Do you want to attend an inaugural ball? There will be plenty of opportunities during the second inauguration of President Barack Obama. State societies and other organizations have begun to make public information about their planned balls. There will be something for everyone, in just about every price range. Most are black-tie, but not all. There are 17 state society balls, 18 so-called “unofficial” balls, and at a later date, the presidential inauguration committee (PIC) will announce the “official” balls, which four years ago numbered ten. (The Washingtonian is also hosting its first ever inaugural ball, at the National Air and Space Museum on January 20; more details are available online.) It’s safe to assume President Obama and the First Lady will attend some of the balls, though exactly which ones will likely not be made public until closer to the events.*
This inauguration weekend will be different than most because inauguration day, January 20, falls on a Sunday. While President Obama will take the oath of office that day at the White House, he will be sworn in again publicly at the Capitol on Monday, January 21, followed by the traditional parade. Balls and galas will happen Friday, Saturday, Sunday, and Monday nights of that weekend, and we’ve even found one, the Sister Cities International Inaugural Gala, happening on Thursday, January 17.
Below we have links to the balls that have set up pages for information and tickets.
State Society Balls
Arkansas Inaugural Gala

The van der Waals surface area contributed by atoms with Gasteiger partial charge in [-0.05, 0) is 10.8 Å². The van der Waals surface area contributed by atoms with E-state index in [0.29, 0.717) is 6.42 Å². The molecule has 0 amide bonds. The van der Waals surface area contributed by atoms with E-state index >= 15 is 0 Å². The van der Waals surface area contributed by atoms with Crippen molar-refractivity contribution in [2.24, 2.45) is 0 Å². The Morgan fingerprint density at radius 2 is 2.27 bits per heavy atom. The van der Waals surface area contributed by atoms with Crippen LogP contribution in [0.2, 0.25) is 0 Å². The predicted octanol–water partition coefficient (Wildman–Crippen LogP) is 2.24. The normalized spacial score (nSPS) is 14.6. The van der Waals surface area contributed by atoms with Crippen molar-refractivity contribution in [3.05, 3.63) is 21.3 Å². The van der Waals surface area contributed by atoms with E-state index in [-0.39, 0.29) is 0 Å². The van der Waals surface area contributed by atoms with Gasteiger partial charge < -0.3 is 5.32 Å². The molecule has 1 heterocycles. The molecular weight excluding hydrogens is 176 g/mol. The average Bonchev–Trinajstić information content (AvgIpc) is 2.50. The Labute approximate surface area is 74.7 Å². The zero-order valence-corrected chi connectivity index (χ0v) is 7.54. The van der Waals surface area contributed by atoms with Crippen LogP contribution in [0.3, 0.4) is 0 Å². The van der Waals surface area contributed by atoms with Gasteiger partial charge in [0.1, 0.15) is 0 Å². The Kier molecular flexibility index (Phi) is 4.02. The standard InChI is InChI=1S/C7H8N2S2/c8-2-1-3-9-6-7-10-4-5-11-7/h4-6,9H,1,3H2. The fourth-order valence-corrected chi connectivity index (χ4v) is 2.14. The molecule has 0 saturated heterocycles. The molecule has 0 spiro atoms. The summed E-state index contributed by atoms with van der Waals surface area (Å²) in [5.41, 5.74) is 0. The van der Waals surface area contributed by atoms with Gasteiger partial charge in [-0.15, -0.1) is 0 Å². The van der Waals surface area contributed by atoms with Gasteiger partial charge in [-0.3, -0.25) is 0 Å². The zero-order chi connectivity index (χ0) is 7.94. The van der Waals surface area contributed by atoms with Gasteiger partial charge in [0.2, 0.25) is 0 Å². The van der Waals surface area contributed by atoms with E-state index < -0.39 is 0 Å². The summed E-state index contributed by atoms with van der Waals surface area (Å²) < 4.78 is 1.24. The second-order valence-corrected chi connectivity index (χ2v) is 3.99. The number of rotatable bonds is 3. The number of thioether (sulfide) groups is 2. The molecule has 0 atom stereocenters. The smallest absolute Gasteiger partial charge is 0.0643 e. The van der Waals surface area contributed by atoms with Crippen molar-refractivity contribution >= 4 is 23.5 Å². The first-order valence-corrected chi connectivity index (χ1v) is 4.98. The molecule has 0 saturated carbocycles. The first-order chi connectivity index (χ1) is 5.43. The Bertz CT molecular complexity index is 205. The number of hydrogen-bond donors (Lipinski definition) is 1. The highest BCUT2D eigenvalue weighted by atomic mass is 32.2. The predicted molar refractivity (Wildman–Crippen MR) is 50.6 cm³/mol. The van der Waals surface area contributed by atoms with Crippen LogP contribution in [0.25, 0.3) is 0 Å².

Sunday, January 20, 8 PM to 1 AM
National Press Club
Tickets: from $125 general admission; $200 VIP
Dress: Black tie
Delaware Inaugural Ball
Sunday, January 20, 7 PM
The Fairmont Hotel, 2401 M St., NW
Dress: Black tie
Florida Inaugural Ball
Saturday, January 19, reception at 6 PM, dinner at 7, ball from 9 to 12:30
Andrew Mellon Auditorium, 1301 Constitution Ave., NW
Dress: Black tie
Garden State Inaugural Gala
Sunday, January 20, 7:30 to 11:30 PM
Washington Court Hotel, 525 New Jersey Ave., NW
Tickets: start at $225
Dress: Black tie optional
Georgia Inaugural Gala
Sunday, January 20, 7 PM to midnight
National Museum of Women in the Arts, 1250 New York Ave., NW
Tickets: $150 members; $200 nonmembers
Dress: Black tie
Hawaii State Society Inaugural Ball
Sunday, January 20, 6 PM to 1 AM
Renaissance Arlington Capitol View Hotel, 2800 S. Potomac Ave.
Dress: Black tie or ethnic formal
Illinois State Society Inaugural Gala
Saturday, January 19, 8:30 PM to 1:30 AM
Renaissance Hotel, 999 Ninth St., NW
Dress: Black tie
January 20 was a memorable night for the 3,500 campaign volunteers and supporters who made it inside the Hilton Washington’s ballroom for the official Youth Inaugural Ball. They were mere feet away from the newly inaugurated President of the United States, who personally thanked the roomful of twentysomethings for believing in his campaign and delivering him to the White House.
>> See our original coverage of the ball here
But not everyone had the same experience.
Kimberly Misher arrived at the Hilton at 7:30, just 30 minutes after the doors opened. The ball didn’t even begin until 9 and the line was already around the block, but Misher had hope—it was moving fast. A few days earlier, she had bought a ball ticket off Craigslist for $400—more than five times the original $75. It was expensive, but she wanted to be a part of history. After navigating through a maze of tents, passing the security check, and checking her coat, she was finally in. Or so she thought.
“A police officer called it a holding area,” says Misher. “That’s how I learned that we were just in the antechamber. The main ballroom was across the hall.” There was one door leading to the main ballroom, and people were lined up 100 people across and 100 people deep, she says. “There was a lot of pushing, and it was hot.”
When the door finally opened, she ran smack into another line—at the entrance to the ballroom. Earlier in the day, Misher had been denied access to the inaugural parade. She had a ticket but was told to go to the wrong gate and wound up at the end of an insurmountable line. But again, she had hope.